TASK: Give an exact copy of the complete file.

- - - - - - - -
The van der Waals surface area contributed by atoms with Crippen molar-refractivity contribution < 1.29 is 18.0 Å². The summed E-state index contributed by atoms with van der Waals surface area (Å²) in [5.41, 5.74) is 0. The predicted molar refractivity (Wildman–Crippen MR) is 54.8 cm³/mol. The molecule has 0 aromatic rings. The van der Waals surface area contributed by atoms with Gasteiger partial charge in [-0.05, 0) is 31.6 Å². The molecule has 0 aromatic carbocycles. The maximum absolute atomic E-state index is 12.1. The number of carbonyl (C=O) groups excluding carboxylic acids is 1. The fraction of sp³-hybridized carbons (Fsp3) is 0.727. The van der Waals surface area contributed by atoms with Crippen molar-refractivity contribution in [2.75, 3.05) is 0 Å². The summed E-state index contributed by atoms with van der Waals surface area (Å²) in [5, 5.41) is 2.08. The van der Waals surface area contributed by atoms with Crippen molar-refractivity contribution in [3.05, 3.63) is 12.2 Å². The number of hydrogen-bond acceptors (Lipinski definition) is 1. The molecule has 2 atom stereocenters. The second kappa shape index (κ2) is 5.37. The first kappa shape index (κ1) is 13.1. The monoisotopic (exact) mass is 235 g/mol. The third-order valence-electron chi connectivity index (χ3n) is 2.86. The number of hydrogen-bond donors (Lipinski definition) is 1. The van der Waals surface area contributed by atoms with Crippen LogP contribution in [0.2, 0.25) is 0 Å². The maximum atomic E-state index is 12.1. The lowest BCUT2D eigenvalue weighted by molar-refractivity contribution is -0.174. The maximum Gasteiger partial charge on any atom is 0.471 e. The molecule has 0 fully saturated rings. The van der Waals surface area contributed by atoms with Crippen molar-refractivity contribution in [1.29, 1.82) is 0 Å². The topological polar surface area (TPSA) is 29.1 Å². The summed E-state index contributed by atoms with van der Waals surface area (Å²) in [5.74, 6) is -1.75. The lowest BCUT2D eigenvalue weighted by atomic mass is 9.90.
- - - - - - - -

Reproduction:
The van der Waals surface area contributed by atoms with Crippen molar-refractivity contribution < 1.29 is 18.0 Å². The summed E-state index contributed by atoms with van der Waals surface area (Å²) in [5.41, 5.74) is 0. The predicted molar refractivity (Wildman–Crippen MR) is 54.8 cm³/mol. The molecule has 0 aromatic rings. The van der Waals surface area contributed by atoms with Gasteiger partial charge in [-0.05, 0) is 31.6 Å². The molecule has 0 aromatic carbocycles. The maximum absolute atomic E-state index is 12.1. The number of carbonyl (C=O) groups excluding carboxylic acids is 1. The fraction of sp³-hybridized carbons (Fsp3) is 0.727. The van der Waals surface area contributed by atoms with Crippen molar-refractivity contribution in [2.75, 3.05) is 0 Å². The summed E-state index contributed by atoms with van der Waals surface area (Å²) in [5, 5.41) is 2.08. The van der Waals surface area contributed by atoms with Crippen molar-refractivity contribution in [3.05, 3.63) is 12.2 Å². The number of hydrogen-bond acceptors (Lipinski definition) is 1. The molecule has 2 atom stereocenters. The second kappa shape index (κ2) is 5.37. The first kappa shape index (κ1) is 13.1. The monoisotopic (exact) mass is 235 g/mol. The third-order valence-electron chi connectivity index (χ3n) is 2.86. The number of hydrogen-bond donors (Lipinski definition) is 1. The van der Waals surface area contributed by atoms with Crippen LogP contribution in [0.2, 0.25) is 0 Å². The maximum atomic E-state index is 12.1. The lowest BCUT2D eigenvalue weighted by molar-refractivity contribution is -0.174. The maximum Gasteiger partial charge on any atom is 0.471 e. The molecule has 0 fully saturated rings. The van der Waals surface area contributed by atoms with Crippen molar-refractivity contribution in [1.29, 1.82) is 0 Å². The topological polar surface area (TPSA) is 29.1 Å². The summed E-state index contributed by atoms with van der Waals surface area (Å²) in [5.74, 6) is -1.75. The lowest BCUT2D eigenvalue weighted by atomic mass is 9.90.